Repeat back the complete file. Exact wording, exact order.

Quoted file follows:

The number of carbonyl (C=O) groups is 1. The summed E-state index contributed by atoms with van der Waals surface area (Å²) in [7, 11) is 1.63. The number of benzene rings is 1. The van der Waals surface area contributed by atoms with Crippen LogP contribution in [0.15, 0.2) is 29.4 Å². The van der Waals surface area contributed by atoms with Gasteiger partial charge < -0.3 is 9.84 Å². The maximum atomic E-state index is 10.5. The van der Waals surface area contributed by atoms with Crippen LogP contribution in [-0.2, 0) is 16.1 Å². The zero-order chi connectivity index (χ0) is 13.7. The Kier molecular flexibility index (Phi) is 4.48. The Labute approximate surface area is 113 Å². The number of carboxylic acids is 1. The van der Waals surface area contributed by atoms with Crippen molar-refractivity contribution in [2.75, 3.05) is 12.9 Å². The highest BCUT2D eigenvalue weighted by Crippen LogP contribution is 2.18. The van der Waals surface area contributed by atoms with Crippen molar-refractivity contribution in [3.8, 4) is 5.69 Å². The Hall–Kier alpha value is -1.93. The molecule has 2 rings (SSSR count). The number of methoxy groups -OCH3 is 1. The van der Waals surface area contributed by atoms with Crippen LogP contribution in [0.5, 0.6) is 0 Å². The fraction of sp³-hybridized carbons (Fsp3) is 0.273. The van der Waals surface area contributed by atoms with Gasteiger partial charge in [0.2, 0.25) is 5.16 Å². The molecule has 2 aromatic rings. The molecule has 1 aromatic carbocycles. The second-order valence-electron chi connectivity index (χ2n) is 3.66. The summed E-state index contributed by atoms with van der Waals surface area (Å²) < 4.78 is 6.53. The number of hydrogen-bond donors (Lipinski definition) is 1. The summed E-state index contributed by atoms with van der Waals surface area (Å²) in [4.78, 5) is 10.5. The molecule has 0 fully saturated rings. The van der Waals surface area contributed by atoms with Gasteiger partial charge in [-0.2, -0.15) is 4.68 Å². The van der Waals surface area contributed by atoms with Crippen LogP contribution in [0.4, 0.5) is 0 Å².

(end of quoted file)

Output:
The number of carbonyl (C=O) groups is 1. The summed E-state index contributed by atoms with van der Waals surface area (Å²) in [7, 11) is 1.63. The number of benzene rings is 1. The van der Waals surface area contributed by atoms with Crippen LogP contribution in [0.15, 0.2) is 29.4 Å². The van der Waals surface area contributed by atoms with Gasteiger partial charge < -0.3 is 9.84 Å². The maximum atomic E-state index is 10.5. The van der Waals surface area contributed by atoms with Crippen LogP contribution in [-0.2, 0) is 16.1 Å². The zero-order chi connectivity index (χ0) is 13.7. The Kier molecular flexibility index (Phi) is 4.48. The Labute approximate surface area is 113 Å². The number of carboxylic acids is 1. The van der Waals surface area contributed by atoms with Crippen molar-refractivity contribution in [2.75, 3.05) is 12.9 Å². The highest BCUT2D eigenvalue weighted by Crippen LogP contribution is 2.18. The van der Waals surface area contributed by atoms with Crippen molar-refractivity contribution in [3.8, 4) is 5.69 Å². The Hall–Kier alpha value is -1.93. The molecule has 2 rings (SSSR count). The number of methoxy groups -OCH3 is 1. The van der Waals surface area contributed by atoms with Crippen LogP contribution in [0.5, 0.6) is 0 Å². The fraction of sp³-hybridized carbons (Fsp3) is 0.273. The van der Waals surface area contributed by atoms with Gasteiger partial charge in [0.2, 0.25) is 5.16 Å². The molecule has 2 aromatic rings. The molecule has 1 aromatic carbocycles. The second-order valence-electron chi connectivity index (χ2n) is 3.66. The summed E-state index contributed by atoms with van der Waals surface area (Å²) < 4.78 is 6.53. The number of hydrogen-bond donors (Lipinski definition) is 1. The summed E-state index contributed by atoms with van der Waals surface area (Å²) in [4.78, 5) is 10.5. The molecule has 0 fully saturated rings. The van der Waals surface area contributed by atoms with Gasteiger partial charge in [-0.2, -0.15) is 4.68 Å². The van der Waals surface area contributed by atoms with Crippen LogP contribution in [0.4, 0.5) is 0 Å².